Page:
This guide to cooking with tofu was compiled by Victoria Bekiempis. Victoria is a journalist in New York City. She covers courts, crime, and cooking.
Tofu is one of the most versatile plant-based proteins available to home cooks. Preparing tofu dishes presents both an opportunity to recreate restaurant favorites from the comfort of your own kitchen, and to experiment with texture and flavor.
Tofu can take the form of a light breakfast scramble or a substantial dinner stir-fry. It can be roasted for refreshing salads, or mixed into a creamy snacktime smoothie. Tofu also boasts several advantages over other meat-free proteins. It is relatively inexpensive and can be found at almost every grocery across the U.S., whereas the availability and price of prepared and frozen vegan picks can vary.
Whether you’re new to tofu or a longtime connoisseur, this guide will explain how to shake up supper with this soy superfood. We’ll explain the ins and outs of cooking tofu—from picking the right texture to prepping it for the pan—and share our favorite recipes. If it isn’t already, we’re sure that tofu will soon become one of your weeknight staples.
What is tofu?
Tofu, at the most basic level, is soybean curds. To make tofu, soybean milk is boiled, curdled with some sort of coagulant, such as calcium sulfate (gypsum) or magnesium chloride(nigari),and strained. Once the liquid is gone, the solids are compressed. The process is comparable to making cheese from milk, according to Serious Eats. As for taste, many people describe it differently. Some say that plain tofu doesn’t taste like anything, while others detect a slightly sour flavor.
Are there different types of tofu?
Yes. Generally speaking, the types of uncooked tofu you will encounter at the grocery include silken, soft, medium, firm, and extra firm. Softer tofu has a higher water content, whereas firmer tofu has a lower one, according to Bon Appétit. Many groceries also sell tofu that has been cooked and seasoned, such as barbecue-style chunks or smoky grilled slices. Some stores sell fried tofu in the refrigerator case, which can range in texture from chewy to puffy. In some parts of the US, locally made tofu is available.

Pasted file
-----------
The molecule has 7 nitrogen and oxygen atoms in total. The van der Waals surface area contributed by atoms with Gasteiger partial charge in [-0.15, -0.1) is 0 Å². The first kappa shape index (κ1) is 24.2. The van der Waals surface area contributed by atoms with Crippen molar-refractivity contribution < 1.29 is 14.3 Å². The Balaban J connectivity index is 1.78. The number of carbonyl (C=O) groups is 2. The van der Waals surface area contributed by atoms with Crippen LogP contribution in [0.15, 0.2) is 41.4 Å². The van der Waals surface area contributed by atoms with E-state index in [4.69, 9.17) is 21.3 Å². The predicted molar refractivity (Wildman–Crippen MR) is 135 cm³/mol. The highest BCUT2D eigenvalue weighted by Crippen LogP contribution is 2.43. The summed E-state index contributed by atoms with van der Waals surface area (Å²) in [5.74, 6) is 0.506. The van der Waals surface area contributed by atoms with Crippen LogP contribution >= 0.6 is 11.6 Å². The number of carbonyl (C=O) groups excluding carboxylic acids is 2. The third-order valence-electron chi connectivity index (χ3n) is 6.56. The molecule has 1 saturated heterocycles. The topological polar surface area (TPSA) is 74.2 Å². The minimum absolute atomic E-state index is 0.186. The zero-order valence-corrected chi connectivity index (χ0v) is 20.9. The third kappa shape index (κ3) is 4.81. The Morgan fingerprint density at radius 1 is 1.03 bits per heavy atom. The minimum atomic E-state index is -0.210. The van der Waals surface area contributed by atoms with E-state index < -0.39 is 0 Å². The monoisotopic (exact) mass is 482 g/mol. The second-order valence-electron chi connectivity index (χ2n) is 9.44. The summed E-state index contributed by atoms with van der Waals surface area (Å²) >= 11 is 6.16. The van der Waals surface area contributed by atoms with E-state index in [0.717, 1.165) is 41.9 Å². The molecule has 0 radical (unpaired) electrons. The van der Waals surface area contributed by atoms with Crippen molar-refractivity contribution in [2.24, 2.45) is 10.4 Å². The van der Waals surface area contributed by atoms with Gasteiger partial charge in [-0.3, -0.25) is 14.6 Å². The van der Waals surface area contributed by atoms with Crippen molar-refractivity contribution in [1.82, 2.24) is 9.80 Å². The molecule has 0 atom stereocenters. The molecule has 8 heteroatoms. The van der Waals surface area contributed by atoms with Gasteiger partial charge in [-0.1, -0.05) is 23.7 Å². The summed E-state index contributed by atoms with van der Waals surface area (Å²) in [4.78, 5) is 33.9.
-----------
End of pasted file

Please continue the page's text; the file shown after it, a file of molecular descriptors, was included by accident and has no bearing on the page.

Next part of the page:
How do you prepare tofu for cooking?
The first step in successfully putting together any tofu dish: figuring out which texture is best. The water content of tofu will dictate what it can be. If you want to pump up the protein in a fruit smoothie, then silken is the way to go. If you’re planning to use tofu as a hearty main for a grain bowl, then extra firm is your best bet.
Once you have picked the best tofu for your dish, drain whatever excess water is in the packaging. With silken or soft tofu, wrap blocks in paper towel. With firmer tofus, there are a few techniques for getting water out. The DIY route is to wrap an entire block of tofu in paper towel or cheesecloth, place something heavy like a cast iron pan on top, and then wait an hour or more for liquid to drain. If you cook tofu a lot, consider purchasing a tofu press. There are different kinds of tofu presses with various mechanisms, but the gist is that once the block is cradled inside, it squeezes the water out. You can just leave the tofu press inside your fridge and use the drained block whenever you’re ready.
How do you add flavor?
There are a few different schools of thought on adding flavor to tofu. Some cooks say that tofu absorbs the flavors of whatever spice, sauce, marinade, or topping it’s prepped with. Others say that tofu doesn’t absorb marinades and that it needs to be pan fried in order to take in the marinades.
In general, we have always been able to flavor tofu powerfully without that pan frying-then-marinating step. The key to doing so is to remember that tofu is a very watery blank canvas, and act accordingly. Be prepared to add more seasoning and spices than you would normally add to food. With savory tofu dishes, toss pressed chunks or slices with generous splashes of soy sauce. Then, add spices or seasonings, before adding whatever oil your recipe calls for.
How do you cook tofu?
Now that you’ve prepped your tofu, it’s time to do something with it! With simple shakes and sauces, cooking could be as simple as blending tofu with whatever other ingredients are required. Several heat-based methods of cooking tofu include baking, frying, searing, and grilling. To bake tofu, line a half-sheet pan with foil, and lightly drizzle with oil. Place pressed, seasoned cubes of extra-firm tofu on the foil. Bake at 400 degrees for 15 minutes. Remove from the oven, turn over each cube, and return to the oven for another 15 minutes, according to Gimme Some Oven. Adjust baking time to reach desired texture; the longer tofu bakes, the crispier it will be.
Seared slices of tofu make for a great main alongside stacks of fresh roasted veggies. To do this, cut a pressed block into four lengthwise pieces. Season the pieces as desired. Heat two tablespoons of oil in a pan on medium-high heat. When hot, add the pieces to the pan, so each is positioned evenly. Heat for five-to-six minutes. When browned, flip each piece and cook for another two-to-three minutes.
Breaded-and-fried tofu is also a favorite, achieving a particularly crispy texture without the labor of deep frying. Slice pressed tofu as you would when searing. Season, coat in oil, and then dunk in breadcrumbs. Place in a pan with oil that’s at medium high heat. Cook each slice for three-to-four minutes.
With softer tofu, heat-based cooking methods are simpler. For soups or sauces, you can add soft or silken tofu to the pan or pot. Every now and then, stir gently. The tofu will heat up, and absorb some flavor, in around three-to-five minutes. For plain heated tofu, steam or pop in the microwave for one-to-two minutes.